They were the first houses in NZ to have built-in storage like wardrobes, or coat cupboards and hat racks in the hallway. Unlike villas, which faced the street, many were oriented to the sun.

While some architects have re-envisioned former state houses with award-winning redesigns or contrasting modern extensions, most owners “don’t renovate beyond recognition,” McKay says, “because it's difficult to do that.”

Instead, they tend to add on out the back, or build another dwelling on the generous sections.

Warmth and sunshine

Homed writer Kylie Klein Nixon fondly recalls her childhood in a Stokes Valley state house.

One of her earliest memories is of “the floor of red mataī wood, which was always warm,” she says. “All our floors were native. The older houses might even have kauri or rimu doors.”

Her 19-year-old dad was in the Navy. As soon as her parents married, they joined a waiting list for a state house.

“My room was in the top-left hand front, and it had windows that met in one corner. I remember lying in bed and I could hear the tūī in the bush, with beautiful sunlight coming in.

“I remember the rooms as huge, but I was tiny. I had a huge backyard and shed to play in. There was a row of a five houses like mine joined up. Every house had kids in it, so I always had a giant gang to play with.”

Klein Nixon's parents bought their first three-bedroom house in 1980 for $27,000 (the equivalent would be $150,000 today). “For them, that was pushing the boat out. But it was theirs. The state house helped my parents. It was a stepping stone, and that was the whole point.

“I'm proud of my roots. State houses have been so badly maligned, but they were beautifully built, built for a reason.”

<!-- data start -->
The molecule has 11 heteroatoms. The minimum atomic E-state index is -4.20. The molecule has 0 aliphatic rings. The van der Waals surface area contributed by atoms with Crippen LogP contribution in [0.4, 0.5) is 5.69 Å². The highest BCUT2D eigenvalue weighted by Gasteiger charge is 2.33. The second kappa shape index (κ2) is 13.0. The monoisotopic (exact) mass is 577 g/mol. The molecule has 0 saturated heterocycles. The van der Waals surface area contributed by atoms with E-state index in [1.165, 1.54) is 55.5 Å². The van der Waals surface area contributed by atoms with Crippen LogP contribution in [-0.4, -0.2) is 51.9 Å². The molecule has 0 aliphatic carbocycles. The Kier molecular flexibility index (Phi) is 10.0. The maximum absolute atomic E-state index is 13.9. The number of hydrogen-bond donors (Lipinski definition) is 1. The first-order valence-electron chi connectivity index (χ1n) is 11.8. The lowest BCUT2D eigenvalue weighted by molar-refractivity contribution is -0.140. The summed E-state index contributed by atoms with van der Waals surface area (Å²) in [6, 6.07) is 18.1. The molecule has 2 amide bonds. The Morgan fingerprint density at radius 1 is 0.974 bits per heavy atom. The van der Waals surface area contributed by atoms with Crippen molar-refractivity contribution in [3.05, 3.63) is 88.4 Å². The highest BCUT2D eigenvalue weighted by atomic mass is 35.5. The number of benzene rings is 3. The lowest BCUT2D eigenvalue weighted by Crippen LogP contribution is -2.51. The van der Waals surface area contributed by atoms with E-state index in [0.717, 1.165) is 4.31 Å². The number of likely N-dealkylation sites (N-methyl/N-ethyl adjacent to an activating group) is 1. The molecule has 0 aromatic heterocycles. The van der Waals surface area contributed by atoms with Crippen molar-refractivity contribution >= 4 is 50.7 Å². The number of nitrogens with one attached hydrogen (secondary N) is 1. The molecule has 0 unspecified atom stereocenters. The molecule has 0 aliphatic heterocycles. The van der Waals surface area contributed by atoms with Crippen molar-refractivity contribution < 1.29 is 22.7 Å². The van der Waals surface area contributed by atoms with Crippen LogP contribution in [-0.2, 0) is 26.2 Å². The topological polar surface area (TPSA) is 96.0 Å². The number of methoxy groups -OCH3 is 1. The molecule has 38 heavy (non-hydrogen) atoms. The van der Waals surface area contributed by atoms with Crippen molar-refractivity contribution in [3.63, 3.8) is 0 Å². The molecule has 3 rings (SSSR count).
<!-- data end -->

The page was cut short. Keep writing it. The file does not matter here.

Getting it right for Māori

Mid-century government-built houses have always had their drawbacks, however - especially for Māori.

“For reasons of economy, [state houses] had the bathroom, toilet, laundry and kitchen all clustered together,” says McKay.

That layout disrespected Māori concepts of tapu and noa, explains architectural and urban designer Jade Kake (Ngāpuhi Ngāti Hau me Te Parawhau, Te Whakatōhea, Te Arawa).

“Bodily functions and kai functions need a really clear separation. Putting laundries next to kitchens is a big no-no,” says Kake. “As Māori, we’ve been colonised by the environments we’ve been forced to live in.”

Historic social policies of "pepper potting” were also problematic. “The idea was to encourage Māori to adopt European ideals, family configurations and practices,” says Kake.

“If you had state houses evenly distributed throughout neighbourhoods, they’d start to model and adapt to the Pākehā family living. There was an insidious push to assimilation by breaking up the kāinga.”

Despite that, Kake believes former state houses still hold nostalgia for some whānau. “For the families that migrated from Māori communities to the cities, state houses became the home base for everyone in the whānau, and a source of intergenerational stability.”

She is currently working alongside Kāinga Ora to update design guides on cultural fit for the next generation of much-needed social housing.

Providers have come a long way from the 1930s models – Kāinga Ora is taking steps towards building passive homes, and other developments have won awards.

“If you get it right for Māori and Pasifika, you’ll get it right for everyone,” she says. “We need to give thought to developing intentional multi-generational housing.”